Live at the Live Art Bistro, Leeds 29th September, 2017
If you imagined what this gig was like, you’re right. Exactly what I expected on seeing the new hot ticket.
They know Leeds from playing The Brudenell and asked Nathan, the owner, to broker them a venue off the beaten track. And when the Brudenell isn’t cool enough for you, you have hit an alternate reality. So a pocket universe opened up on Regent Street in a baking hot sweaty space, more like an old warehouse than a venue. The queues for the one unisex set of loos would have been worse if liquids weren’t being sweated out. It fitted the defiantly un-serious band. With lyrics ranging from wanking in a quiche to attacks on assorted capitalist ills and praise for the NHS, the crowd they’ve drawn are well up for a bit of jumping about and drinking more than a bit of beer. I see traces of The Libertines and The Artics in the crowd but they’re much nicer and up for having a good but non-threatening time.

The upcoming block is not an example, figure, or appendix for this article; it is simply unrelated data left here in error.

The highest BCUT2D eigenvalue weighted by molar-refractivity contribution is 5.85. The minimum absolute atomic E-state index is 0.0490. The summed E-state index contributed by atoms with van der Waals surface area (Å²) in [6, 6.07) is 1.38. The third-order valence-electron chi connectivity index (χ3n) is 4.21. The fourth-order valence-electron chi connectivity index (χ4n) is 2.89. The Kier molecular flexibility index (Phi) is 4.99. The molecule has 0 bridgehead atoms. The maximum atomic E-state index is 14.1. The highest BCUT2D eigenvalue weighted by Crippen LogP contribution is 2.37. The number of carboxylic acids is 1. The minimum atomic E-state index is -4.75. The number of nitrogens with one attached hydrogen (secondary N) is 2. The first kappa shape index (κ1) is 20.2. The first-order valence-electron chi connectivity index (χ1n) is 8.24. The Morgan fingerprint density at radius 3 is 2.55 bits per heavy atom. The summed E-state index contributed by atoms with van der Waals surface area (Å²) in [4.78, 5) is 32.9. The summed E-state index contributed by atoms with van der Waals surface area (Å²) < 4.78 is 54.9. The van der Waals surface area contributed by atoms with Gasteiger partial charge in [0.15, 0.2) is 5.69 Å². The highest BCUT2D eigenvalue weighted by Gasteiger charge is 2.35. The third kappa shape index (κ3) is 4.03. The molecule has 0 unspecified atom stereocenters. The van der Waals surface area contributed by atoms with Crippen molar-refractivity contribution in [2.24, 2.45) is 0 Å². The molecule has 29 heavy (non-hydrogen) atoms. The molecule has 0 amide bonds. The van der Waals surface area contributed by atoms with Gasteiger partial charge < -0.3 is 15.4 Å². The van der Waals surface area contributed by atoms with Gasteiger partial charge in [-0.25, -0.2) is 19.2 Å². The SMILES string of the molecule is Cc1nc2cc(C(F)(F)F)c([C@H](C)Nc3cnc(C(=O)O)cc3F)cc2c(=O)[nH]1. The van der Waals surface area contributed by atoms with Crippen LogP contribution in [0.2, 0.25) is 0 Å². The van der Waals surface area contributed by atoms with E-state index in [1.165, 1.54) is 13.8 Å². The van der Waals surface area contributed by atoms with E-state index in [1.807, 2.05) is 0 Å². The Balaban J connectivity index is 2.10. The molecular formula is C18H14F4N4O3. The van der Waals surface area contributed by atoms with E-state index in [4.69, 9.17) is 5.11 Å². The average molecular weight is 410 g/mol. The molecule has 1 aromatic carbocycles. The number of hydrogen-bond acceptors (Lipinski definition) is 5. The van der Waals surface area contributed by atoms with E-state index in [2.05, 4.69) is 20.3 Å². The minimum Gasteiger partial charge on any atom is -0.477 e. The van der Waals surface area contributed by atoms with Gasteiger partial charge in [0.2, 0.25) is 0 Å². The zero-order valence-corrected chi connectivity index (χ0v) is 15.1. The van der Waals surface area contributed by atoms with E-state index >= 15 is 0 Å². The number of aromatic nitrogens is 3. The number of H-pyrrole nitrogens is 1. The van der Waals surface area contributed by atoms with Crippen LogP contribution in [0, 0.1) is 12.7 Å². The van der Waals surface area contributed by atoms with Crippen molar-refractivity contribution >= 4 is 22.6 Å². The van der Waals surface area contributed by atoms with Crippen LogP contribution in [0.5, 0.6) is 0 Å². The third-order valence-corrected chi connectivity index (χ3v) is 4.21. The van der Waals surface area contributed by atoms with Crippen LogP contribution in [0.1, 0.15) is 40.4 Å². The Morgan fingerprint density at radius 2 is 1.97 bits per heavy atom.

I can’t actually hear any of these fabled lyrics but I enjoy the noise, the chaos and the shoving about. The band make a virtue out of mucking about and are clearly up for letting things go astray as the two front-men take leaps and flail around the stage. Synth parts, semi-reasonably played on record, become random twists and jabs, lyrics are shouted or mumbled. No-one in the audience is at all bothered and it becomes a celebration of sweaty humanity. Tracks like ‘Tell Me Lies About Manchester’ are little more than chants but the crowd know the words and shout them, whilst neophytes scratch their heads.
Last time I saw a crowd like this was The Other Ones but Cabbage lack the charisma of Dominic, and instead of being rabble-roused we are merely pummelled senselessly. The range is wide and covers a number of musical bases, held together by guitar and bass hiding behind speakers at the sides of the stage to keep things vaguely together. Things move gently towards country bounce towards the end, with Kevin preceding ‘Free Charles Bronson’ (replacing ‘Uber Capitalist Death Trade’s’ ‘Free Steven Avery’). Cans spray, drink is thrown, people fall onto the stage, invaders are hustled off, singers are hugged, shirts taken off and singers leap into the crowd. What you’d expect.
They’ve never taken themselves seriously (look at the terrible name) and are clearly still having a laugh. They’re not the messiahs of music, they’re just naughty boys. No harm in that.